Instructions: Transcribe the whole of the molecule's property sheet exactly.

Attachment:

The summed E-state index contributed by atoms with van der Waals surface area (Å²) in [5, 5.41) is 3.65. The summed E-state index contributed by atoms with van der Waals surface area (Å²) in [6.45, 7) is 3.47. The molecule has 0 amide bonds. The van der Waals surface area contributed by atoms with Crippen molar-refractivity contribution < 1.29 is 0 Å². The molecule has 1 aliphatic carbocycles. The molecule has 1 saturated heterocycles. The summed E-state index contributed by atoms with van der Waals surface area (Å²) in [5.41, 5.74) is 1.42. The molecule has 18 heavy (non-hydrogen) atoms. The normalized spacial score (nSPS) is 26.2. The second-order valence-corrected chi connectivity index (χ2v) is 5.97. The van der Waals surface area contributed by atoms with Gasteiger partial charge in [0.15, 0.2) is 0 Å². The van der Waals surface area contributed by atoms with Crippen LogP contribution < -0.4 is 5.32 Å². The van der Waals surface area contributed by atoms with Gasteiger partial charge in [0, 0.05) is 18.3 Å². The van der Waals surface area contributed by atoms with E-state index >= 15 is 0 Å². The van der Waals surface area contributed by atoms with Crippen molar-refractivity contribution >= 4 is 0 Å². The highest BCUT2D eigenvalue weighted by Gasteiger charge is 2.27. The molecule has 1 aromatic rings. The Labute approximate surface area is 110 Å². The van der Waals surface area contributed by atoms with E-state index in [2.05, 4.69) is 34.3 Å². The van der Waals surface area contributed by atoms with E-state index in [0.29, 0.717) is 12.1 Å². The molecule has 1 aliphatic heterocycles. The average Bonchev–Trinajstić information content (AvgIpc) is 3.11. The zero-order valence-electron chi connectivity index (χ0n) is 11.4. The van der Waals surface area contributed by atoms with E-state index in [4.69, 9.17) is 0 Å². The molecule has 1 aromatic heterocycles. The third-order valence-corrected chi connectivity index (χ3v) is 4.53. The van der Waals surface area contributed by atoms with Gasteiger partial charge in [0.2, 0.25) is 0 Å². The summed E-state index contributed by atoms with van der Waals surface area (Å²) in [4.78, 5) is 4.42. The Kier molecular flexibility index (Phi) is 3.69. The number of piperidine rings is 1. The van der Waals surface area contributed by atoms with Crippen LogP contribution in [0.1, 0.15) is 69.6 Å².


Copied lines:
The summed E-state index contributed by atoms with van der Waals surface area (Å²) in [5, 5.41) is 3.65. The summed E-state index contributed by atoms with van der Waals surface area (Å²) in [6.45, 7) is 3.47. The molecule has 0 amide bonds. The van der Waals surface area contributed by atoms with Crippen molar-refractivity contribution < 1.29 is 0 Å². The molecule has 1 aliphatic carbocycles. The molecule has 1 saturated heterocycles. The summed E-state index contributed by atoms with van der Waals surface area (Å²) in [5.41, 5.74) is 1.42. The molecule has 18 heavy (non-hydrogen) atoms. The normalized spacial score (nSPS) is 26.2. The second-order valence-corrected chi connectivity index (χ2v) is 5.97. The van der Waals surface area contributed by atoms with Gasteiger partial charge in [0.15, 0.2) is 0 Å². The van der Waals surface area contributed by atoms with Crippen LogP contribution < -0.4 is 5.32 Å². The van der Waals surface area contributed by atoms with Gasteiger partial charge in [0, 0.05) is 18.3 Å². The van der Waals surface area contributed by atoms with E-state index >= 15 is 0 Å². The van der Waals surface area contributed by atoms with Crippen molar-refractivity contribution >= 4 is 0 Å². The highest BCUT2D eigenvalue weighted by Gasteiger charge is 2.27. The molecule has 1 aromatic rings. The Labute approximate surface area is 110 Å². The van der Waals surface area contributed by atoms with E-state index in [2.05, 4.69) is 34.3 Å². The van der Waals surface area contributed by atoms with E-state index in [0.29, 0.717) is 12.1 Å². The molecule has 1 aliphatic heterocycles. The average Bonchev–Trinajstić information content (AvgIpc) is 3.11. The zero-order valence-electron chi connectivity index (χ0n) is 11.4. The van der Waals surface area contributed by atoms with E-state index in [4.69, 9.17) is 0 Å². The molecule has 1 aromatic heterocycles. The third-order valence-corrected chi connectivity index (χ3v) is 4.53. The van der Waals surface area contributed by atoms with Gasteiger partial charge in [0.2, 0.25) is 0 Å². The summed E-state index contributed by atoms with van der Waals surface area (Å²) in [4.78, 5) is 4.42. The Kier molecular flexibility index (Phi) is 3.69. The number of piperidine rings is 1. The van der Waals surface area contributed by atoms with Crippen LogP contribution in [0.1, 0.15) is 69.6 Å².